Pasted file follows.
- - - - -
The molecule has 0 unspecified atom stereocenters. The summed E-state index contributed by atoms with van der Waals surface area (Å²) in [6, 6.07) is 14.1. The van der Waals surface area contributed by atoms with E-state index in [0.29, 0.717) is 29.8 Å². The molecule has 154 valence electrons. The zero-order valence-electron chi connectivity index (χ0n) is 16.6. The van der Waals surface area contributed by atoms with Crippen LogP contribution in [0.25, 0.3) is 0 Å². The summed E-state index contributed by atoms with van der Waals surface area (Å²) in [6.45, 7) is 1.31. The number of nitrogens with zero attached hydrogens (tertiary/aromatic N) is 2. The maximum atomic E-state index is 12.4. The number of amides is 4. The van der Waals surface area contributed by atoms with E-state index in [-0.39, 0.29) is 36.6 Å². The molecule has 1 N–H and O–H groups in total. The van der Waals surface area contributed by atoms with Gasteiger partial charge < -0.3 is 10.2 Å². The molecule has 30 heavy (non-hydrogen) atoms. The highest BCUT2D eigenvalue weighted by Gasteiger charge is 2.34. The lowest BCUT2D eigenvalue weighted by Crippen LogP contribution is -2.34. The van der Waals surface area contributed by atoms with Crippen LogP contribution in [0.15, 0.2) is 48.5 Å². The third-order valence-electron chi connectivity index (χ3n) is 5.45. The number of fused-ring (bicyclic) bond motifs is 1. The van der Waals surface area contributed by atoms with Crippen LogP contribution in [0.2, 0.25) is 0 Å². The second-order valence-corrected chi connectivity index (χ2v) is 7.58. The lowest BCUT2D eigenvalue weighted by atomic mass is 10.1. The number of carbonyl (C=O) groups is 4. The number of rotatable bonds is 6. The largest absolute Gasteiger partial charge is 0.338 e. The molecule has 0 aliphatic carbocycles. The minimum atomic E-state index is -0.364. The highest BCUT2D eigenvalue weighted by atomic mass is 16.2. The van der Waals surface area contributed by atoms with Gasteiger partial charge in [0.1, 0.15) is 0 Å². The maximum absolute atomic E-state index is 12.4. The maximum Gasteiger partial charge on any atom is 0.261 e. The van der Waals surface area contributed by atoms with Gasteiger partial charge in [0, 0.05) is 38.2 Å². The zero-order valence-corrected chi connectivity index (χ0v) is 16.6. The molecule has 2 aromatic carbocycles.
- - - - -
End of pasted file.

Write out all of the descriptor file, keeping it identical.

The molecule has 0 unspecified atom stereocenters. The summed E-state index contributed by atoms with van der Waals surface area (Å²) in [6, 6.07) is 14.1. The van der Waals surface area contributed by atoms with E-state index in [0.29, 0.717) is 29.8 Å². The molecule has 154 valence electrons. The zero-order valence-electron chi connectivity index (χ0n) is 16.6. The van der Waals surface area contributed by atoms with Crippen LogP contribution in [0.25, 0.3) is 0 Å². The summed E-state index contributed by atoms with van der Waals surface area (Å²) in [6.45, 7) is 1.31. The number of nitrogens with zero attached hydrogens (tertiary/aromatic N) is 2. The maximum atomic E-state index is 12.4. The number of amides is 4. The van der Waals surface area contributed by atoms with E-state index in [-0.39, 0.29) is 36.6 Å². The molecule has 1 N–H and O–H groups in total. The van der Waals surface area contributed by atoms with Gasteiger partial charge < -0.3 is 10.2 Å². The molecule has 30 heavy (non-hydrogen) atoms. The highest BCUT2D eigenvalue weighted by Gasteiger charge is 2.34. The lowest BCUT2D eigenvalue weighted by Crippen LogP contribution is -2.34. The van der Waals surface area contributed by atoms with Crippen LogP contribution in [0.15, 0.2) is 48.5 Å². The third-order valence-electron chi connectivity index (χ3n) is 5.45. The number of fused-ring (bicyclic) bond motifs is 1. The van der Waals surface area contributed by atoms with Crippen LogP contribution in [0.2, 0.25) is 0 Å². The second-order valence-corrected chi connectivity index (χ2v) is 7.58. The lowest BCUT2D eigenvalue weighted by atomic mass is 10.1. The number of carbonyl (C=O) groups is 4. The number of rotatable bonds is 6. The largest absolute Gasteiger partial charge is 0.338 e. The molecule has 0 aliphatic carbocycles. The minimum atomic E-state index is -0.364. The highest BCUT2D eigenvalue weighted by atomic mass is 16.2. The van der Waals surface area contributed by atoms with Gasteiger partial charge in [0.1, 0.15) is 0 Å². The maximum absolute atomic E-state index is 12.4. The maximum Gasteiger partial charge on any atom is 0.261 e. The van der Waals surface area contributed by atoms with Gasteiger partial charge in [0, 0.05) is 38.2 Å². The zero-order valence-corrected chi connectivity index (χ0v) is 16.6. The molecule has 2 aromatic carbocycles.